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I need to define a Structure in on source file and also others sources should be able to see that. I declare struct in ONE source file and then extern declaration in header to include in other sources, but the compiler following error is there:

lcd.c(24): error:  #147: declaration is incompatible with "struct graph_obj arrow_right" (declared at line 45 of "lcd.h")

.C file

struct graph_obj
{
    const u16   *id;
    int x,y;
    u16 w, h;
};

u32 lcdid;

struct graph_obj btn0;
struct graph_obj btn1;
struct graph_obj btn2;
struct graph_obj btn3;

and then .h file

extern struct graph_obj
{
    const u16   *id;
    int x,y;
    u16 w, h;
};

extern u32 lcdid;

extern struct graph_obj btn0;
extern struct graph_obj btn1;
extern struct graph_obj btn2;
extern struct graph_obj btn3;

So, what should I do?

share|improve this question
4  
can you post code? judging from what you write you are doing things wring. – wirm Oct 11 '13 at 17:00
    
What you should do is to show the actual code / line with the error in lcd.c and the corresponding declaration in the header file. – crashmstr Oct 11 '13 at 17:01
    
just added codes, tnx – Beh Oct 11 '13 at 17:06
    
use typedef struct... in h module, then extern that typedef'd struct in same .h module, then you can use that type'd struct to create instances in each .c module where it is needed. See answer below for coded example. – ryyker Oct 11 '13 at 17:10
    
SOLVED, thank you – Beh Oct 11 '13 at 17:24
up vote 2 down vote accepted
in header:  

typedef struct 
{
    const u16   *id;
    int x,y;
    u16 w, h;
}GRAPH_OBJ;


extern GRAPH_OBJ graph_obj, *pGraph_obj; 

In c modules:

GRAPH_OBJ graph_obj, *pGraph_obj;  

Similar to your code, except that here, you have created a new type (GRAPH_OBJ), and it will behave as any type that is extern'd. And, you do not have to completely re-create the struct definition, it is all contained in GRAPH_OBJ. By the way, Here is a good post on how to use externs correctly.

share|improve this answer
    
You are welcome. By the way, I did not make clear one other benefit (although it is discussed clearly in the link) that because of using the extern modifier in this way, structures created this way have project visibility, i.e. members assigned values in one .c module, will be the same value in any other module where that structure is used. This can be good, but it is a double edged sword if not careful. – ryyker Oct 11 '13 at 17:27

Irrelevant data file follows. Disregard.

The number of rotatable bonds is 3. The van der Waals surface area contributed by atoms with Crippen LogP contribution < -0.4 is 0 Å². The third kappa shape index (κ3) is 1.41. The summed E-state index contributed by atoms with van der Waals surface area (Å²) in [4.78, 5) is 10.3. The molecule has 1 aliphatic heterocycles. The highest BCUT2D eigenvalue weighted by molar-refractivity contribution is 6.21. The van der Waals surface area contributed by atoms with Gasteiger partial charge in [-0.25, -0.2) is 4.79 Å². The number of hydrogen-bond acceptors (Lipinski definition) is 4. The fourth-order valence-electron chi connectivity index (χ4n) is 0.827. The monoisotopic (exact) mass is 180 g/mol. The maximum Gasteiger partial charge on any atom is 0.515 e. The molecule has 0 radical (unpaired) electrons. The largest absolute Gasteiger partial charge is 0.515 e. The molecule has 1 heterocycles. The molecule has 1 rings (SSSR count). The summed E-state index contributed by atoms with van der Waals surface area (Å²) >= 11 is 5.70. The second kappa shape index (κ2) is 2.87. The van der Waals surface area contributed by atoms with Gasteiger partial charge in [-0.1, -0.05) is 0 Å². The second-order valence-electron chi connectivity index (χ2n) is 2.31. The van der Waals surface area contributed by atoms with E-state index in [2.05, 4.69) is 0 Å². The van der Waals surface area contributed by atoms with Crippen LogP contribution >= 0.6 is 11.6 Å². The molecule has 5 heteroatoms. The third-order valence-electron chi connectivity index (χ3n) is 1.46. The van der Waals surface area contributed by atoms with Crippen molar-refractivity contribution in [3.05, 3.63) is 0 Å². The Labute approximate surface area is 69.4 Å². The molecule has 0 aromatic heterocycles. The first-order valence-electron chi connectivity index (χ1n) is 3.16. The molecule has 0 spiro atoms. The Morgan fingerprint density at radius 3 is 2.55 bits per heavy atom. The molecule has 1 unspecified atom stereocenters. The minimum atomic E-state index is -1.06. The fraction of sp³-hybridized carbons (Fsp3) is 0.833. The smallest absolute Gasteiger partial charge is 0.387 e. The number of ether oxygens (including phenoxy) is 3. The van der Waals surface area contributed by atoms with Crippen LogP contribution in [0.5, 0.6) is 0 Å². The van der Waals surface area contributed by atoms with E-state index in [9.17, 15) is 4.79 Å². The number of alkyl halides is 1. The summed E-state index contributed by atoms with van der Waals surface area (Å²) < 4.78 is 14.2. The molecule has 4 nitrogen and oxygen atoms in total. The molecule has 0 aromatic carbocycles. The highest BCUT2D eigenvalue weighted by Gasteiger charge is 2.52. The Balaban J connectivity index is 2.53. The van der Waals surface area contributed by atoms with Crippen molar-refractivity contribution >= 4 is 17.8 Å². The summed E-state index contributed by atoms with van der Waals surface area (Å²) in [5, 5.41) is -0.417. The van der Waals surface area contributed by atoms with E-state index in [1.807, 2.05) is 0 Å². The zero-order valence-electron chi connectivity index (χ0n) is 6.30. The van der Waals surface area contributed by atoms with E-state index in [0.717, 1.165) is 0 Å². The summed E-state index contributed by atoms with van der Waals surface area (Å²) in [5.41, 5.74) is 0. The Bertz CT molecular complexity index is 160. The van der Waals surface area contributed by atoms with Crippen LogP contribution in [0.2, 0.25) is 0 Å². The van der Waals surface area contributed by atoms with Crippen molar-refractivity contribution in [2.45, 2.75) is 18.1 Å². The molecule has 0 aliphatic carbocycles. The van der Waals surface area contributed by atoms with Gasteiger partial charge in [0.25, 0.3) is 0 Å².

good point, tnx. so let me ask another question. does not use extern declaration decreases the execution performance at all? – Beh Oct 11 '13 at 17:52
    
I don't think using, or not using extern will cause the execution performance to change, but it will cause the behavior of your program to be different. i.e., by using extern in the way it is used above, not only you are making the variable GRAPH_OBJ (your structure) available for use in every .c module, you are also enabling the values assigned to its members to be immediately visible in each .c module that is using that structure (as I said before). But, no. I do not see any reason for performance to be degraded by the use of extern. – ryyker Oct 11 '13 at 19:14
    
nice, thank you for help – Beh Oct 12 '13 at 4:02

You need to declare and define structure in header file, then include this header into corresponding source. having header with all the prototypes and public structures definitions included into source is a good idea and a widely applied practice. As suggested in another answer, "header guards" is a must have.

EDIT: You defined the structure 2 times, thats where the error is from. extern is only valid for variables, not for prototypes.

share|improve this answer
    
what should I do instead? – Beh Oct 11 '13 at 17:08
    
@Beh, you should declare and define all prototypes(public structures, forward declaration, macros, etc) in header(lcd.h in your case). Dont forget to make include guards in headers, they are your friends. Then you include lcd.h to lcd.c. All the public stuff is already in lcd.h, and you should not declare them again in lcd.c, so, you put in lcd.c only things, that are "private" for lcd.c(inner structures, function definitions, inner macros, etc). – wirm Oct 11 '13 at 17:13

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